The number of Buddhists in Australia has grown dramatically in
recent years. In 2006, Buddhists accounted for 2.1 per cent of
Australia's population, almost doubling the 1996 figures, and
making it the fastest growing religion in the country. This book
analyses the arrival and localisation of Buddhism in Australia in
the context of the globalisation of Buddhism. Australia's close
geographical proximity to Asia has encouraged an intense flow of
people, ideas, practices and commodities from its neighbouring
countries, while at the same time allowing the development of the
religion to be somewhat different to its growth in other Western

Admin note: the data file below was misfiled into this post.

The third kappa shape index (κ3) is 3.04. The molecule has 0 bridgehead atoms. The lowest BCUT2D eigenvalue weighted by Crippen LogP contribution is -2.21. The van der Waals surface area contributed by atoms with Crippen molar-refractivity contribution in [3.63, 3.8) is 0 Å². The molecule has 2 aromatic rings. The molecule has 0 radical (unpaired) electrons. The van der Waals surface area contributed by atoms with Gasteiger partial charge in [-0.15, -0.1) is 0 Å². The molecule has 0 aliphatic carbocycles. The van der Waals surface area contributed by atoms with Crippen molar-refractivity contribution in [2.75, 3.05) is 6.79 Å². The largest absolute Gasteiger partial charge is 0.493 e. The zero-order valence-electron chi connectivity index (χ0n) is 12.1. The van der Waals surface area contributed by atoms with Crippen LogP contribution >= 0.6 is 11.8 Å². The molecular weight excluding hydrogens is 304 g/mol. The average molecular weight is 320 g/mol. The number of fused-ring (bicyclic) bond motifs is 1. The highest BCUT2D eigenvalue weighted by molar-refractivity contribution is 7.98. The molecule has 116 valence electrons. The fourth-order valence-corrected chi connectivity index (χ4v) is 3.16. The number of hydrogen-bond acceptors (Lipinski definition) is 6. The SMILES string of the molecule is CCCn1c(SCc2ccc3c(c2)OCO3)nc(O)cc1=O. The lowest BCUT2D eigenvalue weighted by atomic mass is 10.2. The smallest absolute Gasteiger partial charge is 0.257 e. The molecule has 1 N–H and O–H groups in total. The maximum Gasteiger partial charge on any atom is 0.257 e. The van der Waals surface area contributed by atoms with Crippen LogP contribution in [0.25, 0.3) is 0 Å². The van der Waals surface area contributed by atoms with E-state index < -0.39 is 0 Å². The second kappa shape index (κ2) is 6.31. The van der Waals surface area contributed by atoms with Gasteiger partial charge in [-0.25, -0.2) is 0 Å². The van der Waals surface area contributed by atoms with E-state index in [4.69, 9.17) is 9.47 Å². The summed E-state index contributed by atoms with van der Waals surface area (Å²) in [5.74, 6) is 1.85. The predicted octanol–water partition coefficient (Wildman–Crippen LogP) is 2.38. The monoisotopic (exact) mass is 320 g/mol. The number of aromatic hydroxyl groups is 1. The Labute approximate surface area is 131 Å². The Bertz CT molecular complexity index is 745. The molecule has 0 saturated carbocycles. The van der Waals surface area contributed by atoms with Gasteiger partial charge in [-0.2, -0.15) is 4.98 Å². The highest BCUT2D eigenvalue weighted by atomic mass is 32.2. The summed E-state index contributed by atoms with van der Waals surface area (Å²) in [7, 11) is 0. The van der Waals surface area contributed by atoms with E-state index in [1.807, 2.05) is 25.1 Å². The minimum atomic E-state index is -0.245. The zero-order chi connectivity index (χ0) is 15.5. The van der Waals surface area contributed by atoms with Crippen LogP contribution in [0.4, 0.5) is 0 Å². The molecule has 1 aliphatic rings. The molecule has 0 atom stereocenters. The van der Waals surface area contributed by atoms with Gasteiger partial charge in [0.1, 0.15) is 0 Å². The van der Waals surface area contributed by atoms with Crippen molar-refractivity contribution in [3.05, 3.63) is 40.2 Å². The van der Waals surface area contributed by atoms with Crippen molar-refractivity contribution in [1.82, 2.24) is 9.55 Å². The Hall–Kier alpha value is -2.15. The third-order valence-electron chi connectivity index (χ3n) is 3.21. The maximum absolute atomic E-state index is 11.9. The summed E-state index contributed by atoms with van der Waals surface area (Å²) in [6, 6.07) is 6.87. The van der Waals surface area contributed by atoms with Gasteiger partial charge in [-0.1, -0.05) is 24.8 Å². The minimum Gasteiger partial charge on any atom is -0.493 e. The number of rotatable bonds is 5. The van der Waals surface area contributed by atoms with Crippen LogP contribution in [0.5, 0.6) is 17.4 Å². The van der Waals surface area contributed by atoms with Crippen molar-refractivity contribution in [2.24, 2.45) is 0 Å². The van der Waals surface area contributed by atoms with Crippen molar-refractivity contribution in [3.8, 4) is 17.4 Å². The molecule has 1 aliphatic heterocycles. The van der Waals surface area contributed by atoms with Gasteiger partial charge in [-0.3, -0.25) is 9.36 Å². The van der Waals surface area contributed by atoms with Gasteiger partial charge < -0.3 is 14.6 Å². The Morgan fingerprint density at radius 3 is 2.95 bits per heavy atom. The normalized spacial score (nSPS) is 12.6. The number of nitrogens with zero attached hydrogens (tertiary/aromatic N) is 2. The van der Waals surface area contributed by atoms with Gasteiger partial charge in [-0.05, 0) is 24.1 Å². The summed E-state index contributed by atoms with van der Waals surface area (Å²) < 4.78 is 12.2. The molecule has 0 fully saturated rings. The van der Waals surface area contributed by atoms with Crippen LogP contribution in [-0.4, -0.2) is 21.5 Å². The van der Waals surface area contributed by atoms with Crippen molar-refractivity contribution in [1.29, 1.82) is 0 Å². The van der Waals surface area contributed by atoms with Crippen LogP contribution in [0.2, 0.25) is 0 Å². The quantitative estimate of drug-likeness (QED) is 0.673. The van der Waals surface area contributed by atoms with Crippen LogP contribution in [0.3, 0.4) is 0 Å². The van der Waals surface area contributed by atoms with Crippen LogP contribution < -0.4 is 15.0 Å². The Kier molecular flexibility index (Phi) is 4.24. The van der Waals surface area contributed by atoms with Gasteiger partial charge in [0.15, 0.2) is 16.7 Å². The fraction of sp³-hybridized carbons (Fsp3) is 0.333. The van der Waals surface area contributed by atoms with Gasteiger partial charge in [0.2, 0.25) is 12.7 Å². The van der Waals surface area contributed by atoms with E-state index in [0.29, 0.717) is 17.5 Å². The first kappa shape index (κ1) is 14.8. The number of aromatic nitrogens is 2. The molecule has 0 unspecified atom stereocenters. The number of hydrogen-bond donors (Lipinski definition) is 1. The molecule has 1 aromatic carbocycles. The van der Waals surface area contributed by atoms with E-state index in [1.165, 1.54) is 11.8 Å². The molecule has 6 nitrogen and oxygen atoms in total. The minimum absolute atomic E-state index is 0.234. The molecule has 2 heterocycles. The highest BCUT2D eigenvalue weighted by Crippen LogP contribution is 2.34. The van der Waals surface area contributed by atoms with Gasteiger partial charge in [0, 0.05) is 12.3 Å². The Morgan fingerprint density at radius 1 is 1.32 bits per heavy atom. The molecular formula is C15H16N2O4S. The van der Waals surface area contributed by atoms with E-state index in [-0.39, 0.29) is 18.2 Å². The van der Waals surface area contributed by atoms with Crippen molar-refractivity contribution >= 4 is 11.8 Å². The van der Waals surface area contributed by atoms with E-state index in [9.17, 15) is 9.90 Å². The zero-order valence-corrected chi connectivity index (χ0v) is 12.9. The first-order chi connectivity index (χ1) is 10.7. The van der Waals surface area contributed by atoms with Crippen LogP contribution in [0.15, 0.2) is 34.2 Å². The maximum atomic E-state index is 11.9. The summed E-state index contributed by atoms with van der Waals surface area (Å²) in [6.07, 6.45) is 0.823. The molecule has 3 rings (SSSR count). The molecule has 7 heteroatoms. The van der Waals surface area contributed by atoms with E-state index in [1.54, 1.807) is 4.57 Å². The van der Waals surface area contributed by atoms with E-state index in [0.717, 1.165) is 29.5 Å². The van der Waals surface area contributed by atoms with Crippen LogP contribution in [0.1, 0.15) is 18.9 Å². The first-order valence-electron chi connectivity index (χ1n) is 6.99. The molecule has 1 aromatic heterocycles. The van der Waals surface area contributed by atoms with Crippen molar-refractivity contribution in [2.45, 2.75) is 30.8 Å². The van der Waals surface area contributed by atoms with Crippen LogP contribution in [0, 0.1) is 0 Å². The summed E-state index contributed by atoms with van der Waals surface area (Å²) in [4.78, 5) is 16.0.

countries. The book seeks to explore the Buddhist experience in
Australia, looking at the similarities and particularities of this
experience in relation to other Western countries. The inception of
Buddhism in Australia is investigated, and a voice is provided to
people on the ground who have been fundamental in making this
process possible. For the first time, academic analysis and
practitioners' experience are juxtaposed to show the adaptations
and challenges of Buddhism in Australia from above and below. This
book is a unique and valuable contribution to the study of Buddhism
in the West, globalization of religion, and studies in Asian
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